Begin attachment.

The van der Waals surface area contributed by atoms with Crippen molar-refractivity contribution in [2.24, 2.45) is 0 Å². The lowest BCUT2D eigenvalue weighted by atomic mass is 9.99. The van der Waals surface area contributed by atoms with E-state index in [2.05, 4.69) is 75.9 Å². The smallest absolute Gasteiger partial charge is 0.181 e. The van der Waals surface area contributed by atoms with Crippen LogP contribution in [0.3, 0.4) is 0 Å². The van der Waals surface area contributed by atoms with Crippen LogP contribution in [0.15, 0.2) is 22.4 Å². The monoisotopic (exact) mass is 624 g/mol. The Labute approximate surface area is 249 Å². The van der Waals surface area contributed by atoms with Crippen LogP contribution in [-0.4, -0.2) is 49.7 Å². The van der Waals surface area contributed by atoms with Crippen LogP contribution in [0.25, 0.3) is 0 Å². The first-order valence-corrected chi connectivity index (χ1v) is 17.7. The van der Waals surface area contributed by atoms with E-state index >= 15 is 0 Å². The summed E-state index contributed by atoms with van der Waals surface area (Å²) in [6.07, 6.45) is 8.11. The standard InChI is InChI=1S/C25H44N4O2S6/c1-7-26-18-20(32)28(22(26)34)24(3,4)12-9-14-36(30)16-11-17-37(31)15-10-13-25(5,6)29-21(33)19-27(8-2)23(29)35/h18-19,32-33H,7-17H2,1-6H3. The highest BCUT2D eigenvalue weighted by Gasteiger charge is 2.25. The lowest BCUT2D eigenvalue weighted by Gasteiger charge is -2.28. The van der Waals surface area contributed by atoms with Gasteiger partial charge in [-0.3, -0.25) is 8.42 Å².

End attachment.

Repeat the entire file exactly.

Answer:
The van der Waals surface area contributed by atoms with Crippen molar-refractivity contribution in [2.24, 2.45) is 0 Å². The lowest BCUT2D eigenvalue weighted by atomic mass is 9.99. The van der Waals surface area contributed by atoms with E-state index in [2.05, 4.69) is 75.9 Å². The smallest absolute Gasteiger partial charge is 0.181 e. The van der Waals surface area contributed by atoms with Crippen LogP contribution in [0.3, 0.4) is 0 Å². The van der Waals surface area contributed by atoms with Crippen LogP contribution in [0.15, 0.2) is 22.4 Å². The monoisotopic (exact) mass is 624 g/mol. The Labute approximate surface area is 249 Å². The van der Waals surface area contributed by atoms with Crippen LogP contribution in [-0.4, -0.2) is 49.7 Å². The van der Waals surface area contributed by atoms with Crippen LogP contribution in [0.25, 0.3) is 0 Å². The first-order valence-corrected chi connectivity index (χ1v) is 17.7. The van der Waals surface area contributed by atoms with E-state index >= 15 is 0 Å². The summed E-state index contributed by atoms with van der Waals surface area (Å²) in [6.07, 6.45) is 8.11. The standard InChI is InChI=1S/C25H44N4O2S6/c1-7-26-18-20(32)28(22(26)34)24(3,4)12-9-14-36(30)16-11-17-37(31)15-10-13-25(5,6)29-21(33)19-27(8-2)23(29)35/h18-19,32-33H,7-17H2,1-6H3. The highest BCUT2D eigenvalue weighted by Gasteiger charge is 2.25. The lowest BCUT2D eigenvalue weighted by Gasteiger charge is -2.28. The van der Waals surface area contributed by atoms with Gasteiger partial charge in [-0.3, -0.25) is 8.42 Å².